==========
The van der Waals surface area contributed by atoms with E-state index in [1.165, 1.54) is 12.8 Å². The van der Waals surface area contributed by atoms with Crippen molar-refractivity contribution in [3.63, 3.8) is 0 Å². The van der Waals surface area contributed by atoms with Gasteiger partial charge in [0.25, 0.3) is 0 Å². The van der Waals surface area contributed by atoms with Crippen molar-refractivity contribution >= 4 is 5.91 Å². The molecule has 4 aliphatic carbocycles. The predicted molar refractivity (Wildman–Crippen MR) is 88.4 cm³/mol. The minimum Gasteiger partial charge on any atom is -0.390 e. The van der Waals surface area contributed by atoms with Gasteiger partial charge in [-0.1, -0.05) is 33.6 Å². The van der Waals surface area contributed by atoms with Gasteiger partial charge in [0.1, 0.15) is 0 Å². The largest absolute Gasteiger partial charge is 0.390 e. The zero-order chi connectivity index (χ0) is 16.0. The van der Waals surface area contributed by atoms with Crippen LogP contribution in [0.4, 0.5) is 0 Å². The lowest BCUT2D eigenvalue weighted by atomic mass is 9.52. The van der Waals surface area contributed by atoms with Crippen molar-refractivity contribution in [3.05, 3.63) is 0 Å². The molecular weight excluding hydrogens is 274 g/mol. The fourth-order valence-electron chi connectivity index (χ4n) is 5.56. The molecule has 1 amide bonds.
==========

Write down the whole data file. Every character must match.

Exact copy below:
The van der Waals surface area contributed by atoms with E-state index in [1.165, 1.54) is 12.8 Å². The van der Waals surface area contributed by atoms with Crippen molar-refractivity contribution in [3.63, 3.8) is 0 Å². The van der Waals surface area contributed by atoms with Gasteiger partial charge in [0.25, 0.3) is 0 Å². The van der Waals surface area contributed by atoms with Crippen molar-refractivity contribution >= 4 is 5.91 Å². The molecule has 4 aliphatic carbocycles. The predicted molar refractivity (Wildman–Crippen MR) is 88.4 cm³/mol. The minimum Gasteiger partial charge on any atom is -0.390 e. The van der Waals surface area contributed by atoms with Gasteiger partial charge in [-0.1, -0.05) is 33.6 Å². The van der Waals surface area contributed by atoms with Gasteiger partial charge in [0.1, 0.15) is 0 Å². The largest absolute Gasteiger partial charge is 0.390 e. The zero-order chi connectivity index (χ0) is 16.0. The van der Waals surface area contributed by atoms with Crippen LogP contribution in [0.4, 0.5) is 0 Å². The lowest BCUT2D eigenvalue weighted by atomic mass is 9.52. The van der Waals surface area contributed by atoms with Crippen molar-refractivity contribution in [3.05, 3.63) is 0 Å². The molecular weight excluding hydrogens is 274 g/mol. The fourth-order valence-electron chi connectivity index (χ4n) is 5.56. The molecule has 1 amide bonds.